As for dessert, I have three words: roasted Bosc pears. Pastry chef Pamela Moxley does with fruits, pastry and cream what Maxey, who was chef at Craft in Dallas, does so well in the kitchen: spin flavor from ingredients and technique to create quiet, intelligent desserts that snap with flavor. Mix and match those roasted pears with a bit of brown sugar ice cream, then order a coconut flan lightened with a bit of shortbread laced with lime and cornmeal.
Food: Classic American
Service: Very well-trained staff, but the kitchen and wait staff are not on the same schedule
Price range: $$$-$$$$
Credit cards: Visa, Mastercard, American Express, Discover, Diners Club
Hours of operation: Dinner Sundays through Thursdays, 5:30-10 p.m., Fridays and Saturdays, 5:30-11 p.m.
Best dishes: Roasted sweetbreads with kumquat, quail with roasted pineapple, rabbit rillettes with Lucque olives, beef short ribs with winter root vegetables, diver scallops with mushroom jus, roasted, braised and sauteed vegetables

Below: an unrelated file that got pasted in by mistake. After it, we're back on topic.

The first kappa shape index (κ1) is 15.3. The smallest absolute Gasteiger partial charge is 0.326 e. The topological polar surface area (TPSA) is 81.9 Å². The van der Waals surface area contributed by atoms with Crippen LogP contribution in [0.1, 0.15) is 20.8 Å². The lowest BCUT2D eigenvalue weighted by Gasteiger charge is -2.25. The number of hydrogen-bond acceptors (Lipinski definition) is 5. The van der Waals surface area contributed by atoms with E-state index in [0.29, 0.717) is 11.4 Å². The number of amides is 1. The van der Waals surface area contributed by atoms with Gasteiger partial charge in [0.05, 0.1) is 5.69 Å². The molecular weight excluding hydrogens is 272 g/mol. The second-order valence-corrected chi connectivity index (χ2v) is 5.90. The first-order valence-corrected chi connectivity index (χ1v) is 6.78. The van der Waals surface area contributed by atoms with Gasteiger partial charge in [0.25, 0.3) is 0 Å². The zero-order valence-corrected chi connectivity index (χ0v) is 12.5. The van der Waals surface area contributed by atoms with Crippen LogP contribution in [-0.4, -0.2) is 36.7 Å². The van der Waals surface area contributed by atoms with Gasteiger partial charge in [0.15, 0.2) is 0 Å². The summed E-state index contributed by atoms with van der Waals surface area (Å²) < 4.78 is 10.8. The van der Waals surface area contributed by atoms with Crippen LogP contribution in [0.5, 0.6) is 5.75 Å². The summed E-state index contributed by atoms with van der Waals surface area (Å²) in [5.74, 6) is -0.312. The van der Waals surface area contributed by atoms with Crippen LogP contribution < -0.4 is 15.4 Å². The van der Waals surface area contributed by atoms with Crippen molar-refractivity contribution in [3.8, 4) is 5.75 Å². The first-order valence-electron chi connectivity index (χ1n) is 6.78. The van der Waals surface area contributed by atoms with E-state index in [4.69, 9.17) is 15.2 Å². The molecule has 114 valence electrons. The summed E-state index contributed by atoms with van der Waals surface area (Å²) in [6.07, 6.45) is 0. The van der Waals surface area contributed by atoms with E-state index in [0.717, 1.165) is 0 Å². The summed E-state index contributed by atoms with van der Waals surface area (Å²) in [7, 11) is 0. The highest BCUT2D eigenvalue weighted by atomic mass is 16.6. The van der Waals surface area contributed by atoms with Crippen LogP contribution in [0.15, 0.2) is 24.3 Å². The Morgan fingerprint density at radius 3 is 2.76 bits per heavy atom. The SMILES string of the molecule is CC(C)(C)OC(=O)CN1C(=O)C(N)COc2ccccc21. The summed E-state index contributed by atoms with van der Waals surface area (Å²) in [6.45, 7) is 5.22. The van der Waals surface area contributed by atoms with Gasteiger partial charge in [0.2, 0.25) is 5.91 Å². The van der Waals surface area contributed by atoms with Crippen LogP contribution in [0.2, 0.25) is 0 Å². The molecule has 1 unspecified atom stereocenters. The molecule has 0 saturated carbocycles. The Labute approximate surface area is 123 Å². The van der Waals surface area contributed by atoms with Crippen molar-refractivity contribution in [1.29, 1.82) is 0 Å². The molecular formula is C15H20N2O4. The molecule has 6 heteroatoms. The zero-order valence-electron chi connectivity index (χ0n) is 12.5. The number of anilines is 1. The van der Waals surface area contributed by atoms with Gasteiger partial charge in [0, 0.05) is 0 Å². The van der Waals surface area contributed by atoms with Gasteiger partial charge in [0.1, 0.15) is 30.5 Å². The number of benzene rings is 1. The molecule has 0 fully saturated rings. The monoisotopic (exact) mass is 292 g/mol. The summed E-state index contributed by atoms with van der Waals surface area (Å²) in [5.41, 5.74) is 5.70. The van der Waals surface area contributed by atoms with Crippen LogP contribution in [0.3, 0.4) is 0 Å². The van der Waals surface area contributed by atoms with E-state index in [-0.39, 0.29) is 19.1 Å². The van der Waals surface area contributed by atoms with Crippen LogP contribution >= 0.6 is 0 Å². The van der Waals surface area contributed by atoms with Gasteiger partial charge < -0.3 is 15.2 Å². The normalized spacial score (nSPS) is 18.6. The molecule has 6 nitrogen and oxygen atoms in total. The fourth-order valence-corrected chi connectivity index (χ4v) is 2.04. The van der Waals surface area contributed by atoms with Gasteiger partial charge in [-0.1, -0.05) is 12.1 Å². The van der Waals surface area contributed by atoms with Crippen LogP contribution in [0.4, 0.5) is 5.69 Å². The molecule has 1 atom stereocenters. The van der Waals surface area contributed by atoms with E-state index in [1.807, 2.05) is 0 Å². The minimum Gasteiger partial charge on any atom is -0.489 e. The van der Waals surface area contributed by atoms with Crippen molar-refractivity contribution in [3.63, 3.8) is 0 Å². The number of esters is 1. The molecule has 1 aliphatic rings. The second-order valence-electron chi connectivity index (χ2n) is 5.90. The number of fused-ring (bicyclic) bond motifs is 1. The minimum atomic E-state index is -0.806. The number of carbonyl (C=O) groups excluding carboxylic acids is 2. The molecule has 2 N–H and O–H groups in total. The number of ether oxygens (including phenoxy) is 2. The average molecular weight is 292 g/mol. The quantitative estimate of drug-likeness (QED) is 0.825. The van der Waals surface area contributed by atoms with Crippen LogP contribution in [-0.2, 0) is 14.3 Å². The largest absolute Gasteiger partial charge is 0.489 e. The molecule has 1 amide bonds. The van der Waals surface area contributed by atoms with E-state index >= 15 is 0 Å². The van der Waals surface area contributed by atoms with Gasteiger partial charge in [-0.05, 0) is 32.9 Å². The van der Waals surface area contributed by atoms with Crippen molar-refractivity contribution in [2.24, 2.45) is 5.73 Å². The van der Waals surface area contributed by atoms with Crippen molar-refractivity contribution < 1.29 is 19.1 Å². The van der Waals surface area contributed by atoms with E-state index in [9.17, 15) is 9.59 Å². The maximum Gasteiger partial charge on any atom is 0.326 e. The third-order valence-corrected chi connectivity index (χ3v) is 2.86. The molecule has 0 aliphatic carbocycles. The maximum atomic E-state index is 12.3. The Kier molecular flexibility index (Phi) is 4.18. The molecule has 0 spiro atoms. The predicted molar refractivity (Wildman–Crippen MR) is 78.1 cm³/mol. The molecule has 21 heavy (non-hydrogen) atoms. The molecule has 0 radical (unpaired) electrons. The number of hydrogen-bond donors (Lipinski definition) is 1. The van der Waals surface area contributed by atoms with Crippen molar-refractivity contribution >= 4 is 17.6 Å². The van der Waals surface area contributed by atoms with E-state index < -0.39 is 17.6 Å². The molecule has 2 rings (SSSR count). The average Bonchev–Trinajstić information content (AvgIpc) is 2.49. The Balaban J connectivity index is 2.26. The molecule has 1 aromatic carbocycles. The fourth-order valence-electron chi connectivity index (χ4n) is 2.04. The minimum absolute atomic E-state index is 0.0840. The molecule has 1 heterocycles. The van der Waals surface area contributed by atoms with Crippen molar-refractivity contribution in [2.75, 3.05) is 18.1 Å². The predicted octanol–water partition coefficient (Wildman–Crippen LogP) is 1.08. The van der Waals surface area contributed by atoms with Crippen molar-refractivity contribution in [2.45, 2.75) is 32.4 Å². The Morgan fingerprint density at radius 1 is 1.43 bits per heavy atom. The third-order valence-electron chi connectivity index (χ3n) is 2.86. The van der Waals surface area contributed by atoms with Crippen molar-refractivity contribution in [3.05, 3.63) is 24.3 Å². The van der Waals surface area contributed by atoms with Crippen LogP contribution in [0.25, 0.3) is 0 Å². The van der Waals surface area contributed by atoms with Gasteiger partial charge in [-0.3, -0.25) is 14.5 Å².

Vegetarian selections: Salads and many vegetable side dishes
Children: For lunch or early evening
Parking: Complimentary valet adjoined with the Mansion on Peachtree
Wheelchair access: Yes
Noise level: High
Address, telephone: 3376 Peachtree Road, Atlanta, 404-995-7580
Web site: www.craftrestaurant.com
KEY TO RATINGS
Outstanding: Sets the standard for fine dining in the region.
Excellent: One of the best in the Atlanta area.
Very good: Merits a drive if you're looking for this kind of dining.
Good: A worthy addition to its neighborhood, but food may be hit or miss.
Fair: The food is more miss than hit.
Restaurants that do not meet these criteria may be rated Poor.
PRICING CODE: $$$$$ means more than $75; $$$$ means $75 and less; $$$ means $50 and less; $$ means $25 and less; $ means $15 and less. (The price code represents a meal for one that includes appetizer, entree and dessert without including tax, tip and cocktails.)